With a new engine aiming to make the beautiful game that bit more beautiful, it feels like a big year for the legendary Pro Evolution Soccer franchise. Instead of creating a footballing title for next-generation consoles, Konami have decided to focus on moving PES to the new FOX engine – which will run Metal Gear Solid V upon its release. Whilst the overall footballing experience being offered here is still relatively strong, this transition has brought fresh problems within gameplay which, sadly, may take the best part of a new console generation to fix.
We’ll start with how the new engine performs since that’s the interesting new feature in PES 2014. Often the game can look strikingly real – the crowd is more detailed than ever and sometimes player likeness if very, very strong. With that said, there’s a worrying lack of attention to detail within PES 2014. Footballing super-stars are generally quite photo-realistic in appearance, but less well-known players can look embarrassingly inaccurate. As a Newcastle fan I jumped straight in to play as them, and was astounded to find that first-team stars such as Coloccini, Ameobi and Krul all look nothing like their real-world counterparts.
There are also some performance problems which were never a problem with the old Konami engine Pro Evolution used to run on. The game consistently stutters when firing a shot towards your opponent’s goal, and there are a quite a few bugs littered within gameplay as well. When playing with a group of friends I wasn’t able to switch a controller to play for either team, and often when playing co-operatively team select also stopped working completely.
More negatives are presented in the game’s presentation, which is utterly dire. Music selection is remarkably poor considering the strong track choices made in previous year – I would have to doubt that much of the game’s target audience are into both opera and world music. The menus also look plain and boring, lacking any dynamic features. They feel incredibly dated, which contrasts the realistic nature of the gameplay and thus showing confusion in the direction Konami intend on taking the franchise.
As ever, Konami also lack licences to the Premier League .The trade-off here is the inclusion of official European tournaments such as the Champions League and Europa League, whilst new Asian leagues have also been added which improves the game’s roster of players. Thankfully, for the smart gamer, this isn’t a problem. PES 2014’s ‘edit’ mode allows detailed customisation of everything in the game, and you can import data files online which will grant you all the licences you could possibly desire.
“Whilst the overall footballing experience being offered here is still relatively strong, this transition has brought fresh problems within gameplay which, sadly, may take the best part of a new console generation to fix.”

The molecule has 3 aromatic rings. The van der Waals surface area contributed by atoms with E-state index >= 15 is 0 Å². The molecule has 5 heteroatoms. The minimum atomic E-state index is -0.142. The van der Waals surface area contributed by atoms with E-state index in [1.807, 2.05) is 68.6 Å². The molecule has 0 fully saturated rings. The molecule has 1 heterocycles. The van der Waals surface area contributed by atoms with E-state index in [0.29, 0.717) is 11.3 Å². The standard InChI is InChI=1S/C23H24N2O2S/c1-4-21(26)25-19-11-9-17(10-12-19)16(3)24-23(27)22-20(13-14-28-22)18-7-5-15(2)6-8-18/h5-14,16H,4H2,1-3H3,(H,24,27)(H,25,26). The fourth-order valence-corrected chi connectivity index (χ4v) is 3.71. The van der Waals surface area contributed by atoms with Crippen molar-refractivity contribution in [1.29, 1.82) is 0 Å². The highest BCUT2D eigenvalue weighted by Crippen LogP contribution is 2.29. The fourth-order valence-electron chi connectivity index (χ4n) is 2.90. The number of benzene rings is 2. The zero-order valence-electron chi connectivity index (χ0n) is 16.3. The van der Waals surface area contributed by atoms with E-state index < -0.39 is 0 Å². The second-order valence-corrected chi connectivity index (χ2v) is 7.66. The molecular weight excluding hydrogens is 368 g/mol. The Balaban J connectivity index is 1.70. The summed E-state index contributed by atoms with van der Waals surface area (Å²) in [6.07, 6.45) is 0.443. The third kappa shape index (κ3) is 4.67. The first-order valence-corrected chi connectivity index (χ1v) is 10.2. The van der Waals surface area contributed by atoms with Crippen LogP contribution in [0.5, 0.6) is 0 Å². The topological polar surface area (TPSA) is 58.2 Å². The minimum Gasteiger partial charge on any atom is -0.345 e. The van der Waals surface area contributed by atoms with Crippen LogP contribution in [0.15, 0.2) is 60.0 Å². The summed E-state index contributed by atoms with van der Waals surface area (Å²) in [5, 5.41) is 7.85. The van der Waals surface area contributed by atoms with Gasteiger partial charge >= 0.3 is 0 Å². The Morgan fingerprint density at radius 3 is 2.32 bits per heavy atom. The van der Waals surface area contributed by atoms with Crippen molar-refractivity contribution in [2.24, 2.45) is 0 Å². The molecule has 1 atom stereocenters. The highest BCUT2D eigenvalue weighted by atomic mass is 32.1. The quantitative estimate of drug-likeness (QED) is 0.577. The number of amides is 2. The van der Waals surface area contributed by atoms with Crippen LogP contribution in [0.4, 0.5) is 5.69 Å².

Gameplay is where PES 2014 claws back some brownie-points. The ability to orchestrate complex attacks and play an intelligent, chess like game of football remains the main draw of the franchise over long-standing competitor FIFA, and this year’s game really lets you play your own style. A greater emphasis on physicality is put in place this time around, and this really does add another dynamic to gameplay. Whereas previously it was preferable to have slender, fast players (such as Cristiano Ronaldo), this time around a strong, physical force (such as Didier Drogba) can be equally effective. This is true both in defence and attack, which is where the new styles come in. One can just as easily play the flowing, artistic style of Arsenal as they grind out results with the defensive tenacity of Stoke City on a cold Tuesday night.
Freedom to play the ball wherever you want is also a big part of PES 2014. You can still do pretty much everything manually, with new features including an advanced through ball which allows you to aim exactly where you want a defence splitting pass to go as well as advanced shooting, which lets you target whichever part of the goal you desire when shooting.
Some of this takes a while to get used to, but once you’ve put some hard hours into the new PES it becomes easy to play exactly how you want to. Sadly, however, the game’s core modes haven’t had the overhaul you may have wished for. It’s been the same Master League Online, training and international modes for several years now, and you do have to wonder why Konami don’t try to add some new ways to play in the same way EA have so effectively for FIFA.
So, where does all that leave PES 2014. Ultimately it’s a game which kills the series momentum to an extent, although if you prefer the gameplay of PES to FIFA there’s nothing drastically wrong enough with the new edition to make you want to switch sides. With that said, upon the arrival of the next-generation of consoles, Pro Evolution is in desperate need of a full overhaul if it wishes to survive.